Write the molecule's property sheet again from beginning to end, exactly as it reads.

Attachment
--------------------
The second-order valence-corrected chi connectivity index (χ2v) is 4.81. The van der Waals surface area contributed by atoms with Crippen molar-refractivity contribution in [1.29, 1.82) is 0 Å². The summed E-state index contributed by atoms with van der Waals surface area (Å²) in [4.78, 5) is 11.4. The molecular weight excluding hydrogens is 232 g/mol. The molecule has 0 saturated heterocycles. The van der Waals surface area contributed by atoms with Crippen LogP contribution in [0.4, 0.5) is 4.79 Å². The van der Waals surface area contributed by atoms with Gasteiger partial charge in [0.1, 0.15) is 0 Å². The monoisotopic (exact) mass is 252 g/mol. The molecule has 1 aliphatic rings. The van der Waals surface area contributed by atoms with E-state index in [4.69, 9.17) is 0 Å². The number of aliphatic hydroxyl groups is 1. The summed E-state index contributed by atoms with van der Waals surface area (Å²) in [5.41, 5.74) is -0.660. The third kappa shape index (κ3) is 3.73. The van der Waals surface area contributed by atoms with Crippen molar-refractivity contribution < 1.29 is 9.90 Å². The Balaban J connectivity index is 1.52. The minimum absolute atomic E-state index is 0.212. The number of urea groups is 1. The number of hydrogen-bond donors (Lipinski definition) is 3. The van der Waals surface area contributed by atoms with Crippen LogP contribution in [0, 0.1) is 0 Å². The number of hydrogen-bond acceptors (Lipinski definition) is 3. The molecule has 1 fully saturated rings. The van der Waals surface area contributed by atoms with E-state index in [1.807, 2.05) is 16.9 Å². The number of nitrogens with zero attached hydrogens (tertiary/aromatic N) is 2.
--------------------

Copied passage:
The second-order valence-corrected chi connectivity index (χ2v) is 4.81. The van der Waals surface area contributed by atoms with Crippen molar-refractivity contribution in [1.29, 1.82) is 0 Å². The summed E-state index contributed by atoms with van der Waals surface area (Å²) in [4.78, 5) is 11.4. The molecular weight excluding hydrogens is 232 g/mol. The molecule has 0 saturated heterocycles. The van der Waals surface area contributed by atoms with Crippen LogP contribution in [0.4, 0.5) is 4.79 Å². The van der Waals surface area contributed by atoms with Gasteiger partial charge in [0.1, 0.15) is 0 Å². The monoisotopic (exact) mass is 252 g/mol. The molecule has 1 aliphatic rings. The van der Waals surface area contributed by atoms with E-state index in [4.69, 9.17) is 0 Å². The number of aliphatic hydroxyl groups is 1. The summed E-state index contributed by atoms with van der Waals surface area (Å²) in [5.41, 5.74) is -0.660. The third kappa shape index (κ3) is 3.73. The van der Waals surface area contributed by atoms with Crippen molar-refractivity contribution < 1.29 is 9.90 Å². The Balaban J connectivity index is 1.52. The minimum absolute atomic E-state index is 0.212. The number of urea groups is 1. The number of hydrogen-bond donors (Lipinski definition) is 3. The van der Waals surface area contributed by atoms with Crippen LogP contribution in [0, 0.1) is 0 Å². The number of hydrogen-bond acceptors (Lipinski definition) is 3. The molecule has 1 fully saturated rings. The van der Waals surface area contributed by atoms with E-state index in [1.807, 2.05) is 16.9 Å². The number of nitrogens with zero attached hydrogens (tertiary/aromatic N) is 2.